|Total reported||On Jan. 25||14-day change|
Day with reporting anomaly.
14-day change trends use 7-day averages.
There have been at least 1,771,700 cases of the coronavirus in Mexico, according to the National Agency of Science and Technology. As of Tuesday morning, 150,273 people had died.
Reported cases in Mexico
About this dataFor total cases and deaths: The map shows the known locations of coronavirus cases by region. Circles are sized by the number of people there who have tested positive or have a probable case of the virus, which may differ from where they contracted the illness.
Here’s how the number of cases and deaths are growing in Mexico:
The table below was recently changed to show the average number of cases per day in the last seven days instead of the total number of cases over the last seven days.
Reported cases and deaths by state
This table is sorted by places with the most cases per 100,000 residents in the last seven days. Select deaths or a different column header to sort by different data.
|Baja California Sur||22,347||3,138||910||128||206||29||10.6||1.48|
|San Luis Potosí||48,054||1,768||3,596||132||384||14||28.9||1.06|
In May, the Times found that the Mexican government was not reporting hundreds, possibly thousands, of deaths from the coronavirus in Mexico City, according to officials and confidential data.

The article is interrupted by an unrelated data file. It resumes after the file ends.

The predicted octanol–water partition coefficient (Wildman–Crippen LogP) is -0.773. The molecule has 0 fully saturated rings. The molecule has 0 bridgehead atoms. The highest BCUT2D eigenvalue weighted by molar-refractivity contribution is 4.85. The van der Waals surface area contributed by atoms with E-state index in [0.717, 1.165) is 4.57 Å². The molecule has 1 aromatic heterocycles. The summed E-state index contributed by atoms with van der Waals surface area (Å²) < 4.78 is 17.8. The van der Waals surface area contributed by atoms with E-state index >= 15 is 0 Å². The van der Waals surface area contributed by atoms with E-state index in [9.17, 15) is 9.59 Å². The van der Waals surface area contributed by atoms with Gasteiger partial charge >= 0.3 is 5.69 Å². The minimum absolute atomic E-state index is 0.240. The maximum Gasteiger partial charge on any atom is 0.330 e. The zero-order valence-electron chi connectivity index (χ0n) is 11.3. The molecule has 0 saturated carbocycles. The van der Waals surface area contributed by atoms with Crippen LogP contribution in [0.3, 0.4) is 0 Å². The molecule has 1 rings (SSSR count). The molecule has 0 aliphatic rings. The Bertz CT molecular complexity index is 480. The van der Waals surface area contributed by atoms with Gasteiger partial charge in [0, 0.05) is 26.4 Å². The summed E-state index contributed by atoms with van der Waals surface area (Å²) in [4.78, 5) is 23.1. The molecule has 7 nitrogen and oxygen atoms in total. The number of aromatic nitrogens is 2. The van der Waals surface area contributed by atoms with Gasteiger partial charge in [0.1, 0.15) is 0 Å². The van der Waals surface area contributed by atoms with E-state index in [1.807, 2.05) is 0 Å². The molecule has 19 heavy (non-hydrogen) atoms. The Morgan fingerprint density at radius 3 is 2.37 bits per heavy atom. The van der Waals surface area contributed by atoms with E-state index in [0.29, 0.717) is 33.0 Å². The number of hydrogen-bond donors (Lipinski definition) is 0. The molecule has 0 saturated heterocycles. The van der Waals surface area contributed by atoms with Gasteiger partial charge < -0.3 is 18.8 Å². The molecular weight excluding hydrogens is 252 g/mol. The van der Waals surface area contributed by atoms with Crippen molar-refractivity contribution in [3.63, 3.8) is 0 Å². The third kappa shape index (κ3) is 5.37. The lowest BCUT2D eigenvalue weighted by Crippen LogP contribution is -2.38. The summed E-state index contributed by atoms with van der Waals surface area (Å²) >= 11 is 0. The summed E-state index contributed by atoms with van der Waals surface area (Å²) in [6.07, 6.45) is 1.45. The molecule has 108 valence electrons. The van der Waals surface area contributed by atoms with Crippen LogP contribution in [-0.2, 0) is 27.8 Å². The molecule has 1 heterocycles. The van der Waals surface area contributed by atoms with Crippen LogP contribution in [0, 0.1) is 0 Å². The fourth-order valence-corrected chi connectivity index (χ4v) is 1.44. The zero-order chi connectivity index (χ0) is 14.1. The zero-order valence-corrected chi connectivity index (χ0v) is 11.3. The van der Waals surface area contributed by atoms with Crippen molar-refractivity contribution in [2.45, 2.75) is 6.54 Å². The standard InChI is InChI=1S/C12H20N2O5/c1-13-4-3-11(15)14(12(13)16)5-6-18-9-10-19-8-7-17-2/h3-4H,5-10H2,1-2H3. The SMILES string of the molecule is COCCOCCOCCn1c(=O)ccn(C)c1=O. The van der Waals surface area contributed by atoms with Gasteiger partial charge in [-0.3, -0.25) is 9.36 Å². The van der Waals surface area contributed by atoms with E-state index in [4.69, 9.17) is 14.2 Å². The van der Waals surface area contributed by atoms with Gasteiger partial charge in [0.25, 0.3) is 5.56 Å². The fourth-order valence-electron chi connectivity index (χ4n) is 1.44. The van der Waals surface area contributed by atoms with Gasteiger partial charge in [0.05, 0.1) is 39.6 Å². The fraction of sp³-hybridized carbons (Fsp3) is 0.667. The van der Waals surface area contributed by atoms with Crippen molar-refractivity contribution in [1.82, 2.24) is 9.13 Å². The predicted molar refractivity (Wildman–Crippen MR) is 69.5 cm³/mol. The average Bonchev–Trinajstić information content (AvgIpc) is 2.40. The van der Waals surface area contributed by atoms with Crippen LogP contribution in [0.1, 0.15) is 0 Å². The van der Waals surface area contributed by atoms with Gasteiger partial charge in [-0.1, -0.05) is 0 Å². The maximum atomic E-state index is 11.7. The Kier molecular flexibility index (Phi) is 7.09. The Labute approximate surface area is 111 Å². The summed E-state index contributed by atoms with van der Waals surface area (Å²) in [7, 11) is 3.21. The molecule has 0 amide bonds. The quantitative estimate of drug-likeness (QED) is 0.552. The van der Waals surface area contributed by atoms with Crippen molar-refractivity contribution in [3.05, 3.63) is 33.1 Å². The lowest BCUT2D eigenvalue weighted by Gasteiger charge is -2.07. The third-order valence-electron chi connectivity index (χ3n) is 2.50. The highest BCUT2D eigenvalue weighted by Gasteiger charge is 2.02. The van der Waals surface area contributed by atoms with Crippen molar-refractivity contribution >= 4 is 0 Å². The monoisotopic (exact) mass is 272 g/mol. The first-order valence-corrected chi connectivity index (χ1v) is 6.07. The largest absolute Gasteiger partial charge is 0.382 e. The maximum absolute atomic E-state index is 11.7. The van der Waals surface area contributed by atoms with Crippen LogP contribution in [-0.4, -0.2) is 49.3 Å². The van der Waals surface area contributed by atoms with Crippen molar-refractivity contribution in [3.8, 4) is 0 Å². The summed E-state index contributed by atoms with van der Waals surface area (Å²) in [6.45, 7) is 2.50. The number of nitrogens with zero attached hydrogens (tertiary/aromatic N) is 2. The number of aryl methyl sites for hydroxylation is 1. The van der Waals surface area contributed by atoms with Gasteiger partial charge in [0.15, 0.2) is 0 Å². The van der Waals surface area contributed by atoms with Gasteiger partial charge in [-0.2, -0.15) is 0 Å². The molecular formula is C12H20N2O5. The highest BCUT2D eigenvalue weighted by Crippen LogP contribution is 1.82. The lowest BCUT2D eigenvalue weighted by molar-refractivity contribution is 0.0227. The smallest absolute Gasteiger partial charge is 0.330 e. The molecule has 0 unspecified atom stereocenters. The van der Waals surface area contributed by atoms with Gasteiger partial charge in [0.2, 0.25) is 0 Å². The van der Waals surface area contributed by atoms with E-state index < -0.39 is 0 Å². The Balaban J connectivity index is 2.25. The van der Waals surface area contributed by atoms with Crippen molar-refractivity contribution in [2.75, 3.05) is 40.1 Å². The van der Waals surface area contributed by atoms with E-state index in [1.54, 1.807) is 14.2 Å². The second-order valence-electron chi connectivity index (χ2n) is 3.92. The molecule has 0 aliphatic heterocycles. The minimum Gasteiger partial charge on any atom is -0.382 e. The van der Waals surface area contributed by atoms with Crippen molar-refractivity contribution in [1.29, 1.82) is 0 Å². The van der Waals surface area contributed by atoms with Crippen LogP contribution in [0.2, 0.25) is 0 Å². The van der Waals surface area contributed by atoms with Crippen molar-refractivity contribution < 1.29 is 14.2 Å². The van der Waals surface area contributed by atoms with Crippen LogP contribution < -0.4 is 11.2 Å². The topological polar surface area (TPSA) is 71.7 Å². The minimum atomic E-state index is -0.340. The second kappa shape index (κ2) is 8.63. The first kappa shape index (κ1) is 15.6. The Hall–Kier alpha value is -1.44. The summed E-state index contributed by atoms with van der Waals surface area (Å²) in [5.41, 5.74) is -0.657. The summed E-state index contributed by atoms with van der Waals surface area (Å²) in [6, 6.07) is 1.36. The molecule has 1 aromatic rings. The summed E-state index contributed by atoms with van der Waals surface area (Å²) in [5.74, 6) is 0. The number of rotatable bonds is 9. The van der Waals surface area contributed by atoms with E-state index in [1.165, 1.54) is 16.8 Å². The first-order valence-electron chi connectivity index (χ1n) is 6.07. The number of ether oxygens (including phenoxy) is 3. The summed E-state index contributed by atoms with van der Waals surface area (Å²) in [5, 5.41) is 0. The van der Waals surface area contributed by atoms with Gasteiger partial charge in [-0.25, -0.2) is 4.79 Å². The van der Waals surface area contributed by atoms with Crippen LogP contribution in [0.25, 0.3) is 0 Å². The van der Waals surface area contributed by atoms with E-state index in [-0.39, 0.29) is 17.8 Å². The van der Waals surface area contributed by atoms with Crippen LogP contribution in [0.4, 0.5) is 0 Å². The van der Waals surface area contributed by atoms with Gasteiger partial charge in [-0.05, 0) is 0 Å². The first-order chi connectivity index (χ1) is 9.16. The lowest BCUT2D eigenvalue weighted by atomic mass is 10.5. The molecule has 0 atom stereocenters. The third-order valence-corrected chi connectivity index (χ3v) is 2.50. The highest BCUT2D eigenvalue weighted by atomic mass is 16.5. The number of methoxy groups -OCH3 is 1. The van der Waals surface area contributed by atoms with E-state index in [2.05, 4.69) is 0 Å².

The New York Times is engaged in an effort to track details about cases and deaths around the world, collecting information from local governments and other sources around the clock. The numbers in this article are being updated several times a day based on the latest information our journalists have gathered.
New reported cases by day
New reported deaths by day
The New York Times has found that official tallies in the United States and in more than a dozen other countries have undercounted deaths during the coronavirus outbreak because of limited testing availability.
About the data
The Times has identified the following reporting anomalies or methodology changes in the data:
Oct. 5: On Oct. 5, health authorities in Mexico reported a jump in cases and deaths due to changing their methodology for counting Covid-19 cases and deaths.
Governments often revise data or report a single-day large increase in cases or deaths from unspecified days without historical revisions, which can cause an irregular pattern in the daily reported figures. The Times is excluding these anomalies from seven-day averages when possible.
Tracking the Coronavirus
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What you can do
Experts’ understanding of how the Covid-19 works is growing. It seems that there are four factors that most likely play a role: how close you get to an infected person; how long you are near that person; whether that person expels viral droplets on or near you; and how much you touch your face afterwards. Here is a guide to the symptoms of Covid-19.
You can help reduce your risk and do your part to protect others by following some basic steps:
Keep your distance from others. Stay at least six feet away from people outside your household as much as possible.
Wear a mask outside your home. A mask protects others from your germs, and it protects you from infection as well. The more people who wear masks, the more we all stay safer.
Wash your hands often. Anytime you come in contact with a surface outside your home, scrub with soap for at least 20 seconds, rinse and then dry your hands with a clean towel.
Avoid touching your face. The virus can spread when our hands come into contact with the virus, and we touch our nose, mouth or eyes. Try to keep your hands away from your face unless you have just recently washed them.
Here are answers to your current questions about the coronavirus.